"The NBA's chosen ones think I'm setting a bad example?" Rodman once rhetorically asked. "I think they need to look around and stop taking themselves so seriously...The NBA believes if you play for a team and get paid by a team, you're the property of that team for 24 hours a day."

Dennis Rodman didn't just go the other way regarding so many different things. Dennis Rodman was the other way. He lived it. He personified it. And because of this, he gave every person who was a little different, looked a little different, behaved a little different, Dennis Rodman gave them hope. Perhaps more importantly, he gave them courage and acceptance to embrace who they were, and to live their life on their terms.

Not on Michael Jordan's terms. Not on David Stern's either. Nor the cool kids in the class or on the basketball court who were really just following along with what everyone else was doing. Dennis Rodman made it to Springfield by no other way but his own, and The Worm's enshrinement couldn't have come at a more prophetic time for me personally.

Recently at work, there have been some major philosophical shifts within our department. Amongst those shifts is a concerted effort for everyone to continue their formal education. Since I already have a Bachelors degree, the next step would be for me to gain my MBA.

Most people would probably pursue their MBA if their employer advised them to do so. Maybe I will someday, but I recently told my boss that probably isn't a wise idea for me right now. Frankly, I don't like the idea of sinking further into debt without the promise of gaining a better job from the MBA. Furthermore, I told them that I wanted to spend my free time working on a new website tentatively titled sportsbeerandrock.com.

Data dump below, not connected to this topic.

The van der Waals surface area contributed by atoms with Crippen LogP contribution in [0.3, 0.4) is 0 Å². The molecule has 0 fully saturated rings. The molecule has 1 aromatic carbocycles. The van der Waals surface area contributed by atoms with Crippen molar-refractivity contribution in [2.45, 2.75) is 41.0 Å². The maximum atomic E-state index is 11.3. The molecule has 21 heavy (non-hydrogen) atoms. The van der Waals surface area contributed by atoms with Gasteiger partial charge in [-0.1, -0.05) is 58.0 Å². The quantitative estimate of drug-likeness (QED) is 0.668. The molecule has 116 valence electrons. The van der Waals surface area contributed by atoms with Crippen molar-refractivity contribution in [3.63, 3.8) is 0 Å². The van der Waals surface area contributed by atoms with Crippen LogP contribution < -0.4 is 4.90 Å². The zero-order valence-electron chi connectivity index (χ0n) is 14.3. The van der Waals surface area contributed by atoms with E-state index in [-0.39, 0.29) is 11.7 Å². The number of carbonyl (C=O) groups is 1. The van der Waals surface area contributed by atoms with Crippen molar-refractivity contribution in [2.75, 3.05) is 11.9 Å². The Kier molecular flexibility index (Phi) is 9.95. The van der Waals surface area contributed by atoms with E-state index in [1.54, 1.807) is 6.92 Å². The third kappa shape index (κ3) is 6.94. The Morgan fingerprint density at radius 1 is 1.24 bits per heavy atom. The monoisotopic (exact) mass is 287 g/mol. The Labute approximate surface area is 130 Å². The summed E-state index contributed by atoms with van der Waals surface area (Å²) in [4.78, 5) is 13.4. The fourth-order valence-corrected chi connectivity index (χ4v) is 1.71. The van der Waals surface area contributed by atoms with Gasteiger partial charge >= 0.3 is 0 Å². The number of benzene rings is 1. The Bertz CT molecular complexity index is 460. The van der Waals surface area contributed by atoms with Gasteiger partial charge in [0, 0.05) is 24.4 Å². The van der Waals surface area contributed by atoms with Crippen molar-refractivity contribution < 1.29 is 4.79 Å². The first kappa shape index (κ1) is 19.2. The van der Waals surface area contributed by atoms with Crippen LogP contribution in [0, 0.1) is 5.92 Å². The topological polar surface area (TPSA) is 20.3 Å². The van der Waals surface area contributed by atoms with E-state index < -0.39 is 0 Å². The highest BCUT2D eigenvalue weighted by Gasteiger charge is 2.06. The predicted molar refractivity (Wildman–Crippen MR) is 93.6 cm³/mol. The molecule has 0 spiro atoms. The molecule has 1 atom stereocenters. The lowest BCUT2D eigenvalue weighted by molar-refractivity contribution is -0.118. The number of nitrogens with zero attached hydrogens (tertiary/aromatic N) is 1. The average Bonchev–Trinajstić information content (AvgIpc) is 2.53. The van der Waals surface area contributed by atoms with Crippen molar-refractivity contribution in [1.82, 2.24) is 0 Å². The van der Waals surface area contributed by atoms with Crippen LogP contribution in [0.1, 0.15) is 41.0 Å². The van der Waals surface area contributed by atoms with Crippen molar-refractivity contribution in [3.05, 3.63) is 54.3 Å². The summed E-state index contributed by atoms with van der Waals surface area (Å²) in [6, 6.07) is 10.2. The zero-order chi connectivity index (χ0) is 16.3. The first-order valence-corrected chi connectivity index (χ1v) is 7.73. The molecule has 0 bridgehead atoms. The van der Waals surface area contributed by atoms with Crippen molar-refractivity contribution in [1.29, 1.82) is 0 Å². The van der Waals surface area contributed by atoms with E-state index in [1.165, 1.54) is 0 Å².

The idea originally began as a documentary series that I dreamed up while I was working for ESPN. This website would allow me to write, and potentially, employ others as it relates to the subject of sports, beer and rock music. I have begun work, in earnest, on a business plan for this website.

It ain't easy, and maybe I will need my MBA just to figure out what the hell I'm going to do in certain aspects. If that's the case, I will do it because I want to do it, not because I'm property of my team for 24 hours a day.

I'm sure most people would have a hard time looking their boss in the eye and telling him that they were going to go a different way, but still somehow remain productive in the workplace. It wasn't easy, I can tell you that.

But Dennis Rodman reminded me at his Hall of Fame speech that those of us who are a little different, we are the Ones less traveled by.

I have to try.

Perhaps that will make all the difference.